Thoughts on Idol Worship
*Missing Works Cited*
The concept of God, gods, and goddesses in Hinduism is such a complex kaleidoscope of philosophies and origins it would be futile to admit of any simple explanation. In the same nature, we see the vast numbers of idols that have come to represent it. Throughout the ages God has been transformed into countless forms in the Hindu pantheon. He/She has been sculpted, painted, aniconicized into symbols and has been represented in nature. However, in doing so, many believe that Hindus have unknowingly transformed the religion into polytheistic form, as one Indian theist states,
" (That) polytheism sways the men of this religion (Hinduism)..." (Kapoor 61).
If this is so, then it could be viewed that because of the idolization of countless gods and goddesses, Hindus have lost their connection with one true impersonal God. Therefore Hinduism is not monotheistic, but a "lower form of worship" (Kapoor 61). It shall be shown that philosophers such as Swami Dayananda Swami stood firmly against the act of idol worship and had tried to (and succeeded) in many ways to rekindle Vedic Hinduism in the form of the Arya Samaj. While other philosophers such as Sri Paramahamsa Ramkrishna was in no rejection to the act of idol worship and felt that all the spiritual texts led to only one God.
From this essay, arguments from both Dayananda who had represented the Vedas and Ramkrishna who chose no particular text, will be examined and ultimately it shall be decided whether iconic worship is at all needed in Hinduism.
God almighty according to Hinduism, is the ultimate Reality behind the universe and all the diverse objects, activities and events therein. All laws of nature, all forms of energy, space and time are nothing but the manifestation of God (Balakrishnan 1). Therefore it seems inconceivable to portray God of any form or attribute, to do so would be to depose such an omnipotent being. This is the belief of some philosophers of India, one of who is Swami Dayananda Saraswati.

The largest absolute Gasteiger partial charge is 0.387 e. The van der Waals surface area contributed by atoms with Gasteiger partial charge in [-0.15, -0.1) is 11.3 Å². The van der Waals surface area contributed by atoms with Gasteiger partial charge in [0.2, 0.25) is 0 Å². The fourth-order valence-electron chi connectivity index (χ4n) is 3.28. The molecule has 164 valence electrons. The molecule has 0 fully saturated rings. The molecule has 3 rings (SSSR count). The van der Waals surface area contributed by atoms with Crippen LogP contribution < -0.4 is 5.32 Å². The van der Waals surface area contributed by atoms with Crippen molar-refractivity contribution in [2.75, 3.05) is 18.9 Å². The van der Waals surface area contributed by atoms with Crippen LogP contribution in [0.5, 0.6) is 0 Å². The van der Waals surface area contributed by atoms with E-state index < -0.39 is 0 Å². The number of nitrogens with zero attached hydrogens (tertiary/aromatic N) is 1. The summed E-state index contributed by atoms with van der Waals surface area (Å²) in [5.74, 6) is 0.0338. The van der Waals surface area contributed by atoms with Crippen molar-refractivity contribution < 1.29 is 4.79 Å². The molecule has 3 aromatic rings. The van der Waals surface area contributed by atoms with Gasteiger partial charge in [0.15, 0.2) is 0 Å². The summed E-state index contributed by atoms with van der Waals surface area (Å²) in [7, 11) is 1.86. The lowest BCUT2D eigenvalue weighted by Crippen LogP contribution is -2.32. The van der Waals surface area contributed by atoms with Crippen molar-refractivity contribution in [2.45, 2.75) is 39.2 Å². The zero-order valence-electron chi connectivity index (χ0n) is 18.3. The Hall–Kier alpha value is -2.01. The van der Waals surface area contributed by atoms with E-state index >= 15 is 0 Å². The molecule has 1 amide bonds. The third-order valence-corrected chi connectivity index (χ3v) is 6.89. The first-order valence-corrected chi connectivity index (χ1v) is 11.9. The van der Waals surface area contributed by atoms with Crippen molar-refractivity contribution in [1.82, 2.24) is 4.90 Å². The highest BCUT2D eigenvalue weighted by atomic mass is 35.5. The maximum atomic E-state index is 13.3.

Swami Dayananda began to question his faith in idol worship despite being brought up in an orthodox Shaivite family. It was on the auspicious Shivaratri that he had observed mice lingering around the Shiva Lingam of which was so highly worshipped but which now seemed a helpless image. Dayananda couldn't reconcile the aniconic image of Shiva before him and the Great Mahadeva as described in the scriptures.
Dayananda condemned the act of idol worship for two main reasons, both seem to root from his reliance on the Veda. The first of his arguments was that idol worship was never mentioned in the Vedas and so there was no justification for doing so. He stated in a pivotal debate at Kashi Shastrartha that,
"None of the vedic texts quoted on the favoring of idol worship…how could they (the rival pundits) show idol worship in the Vedas, when there was none?" (Arya & Shastri 71)
And to this,...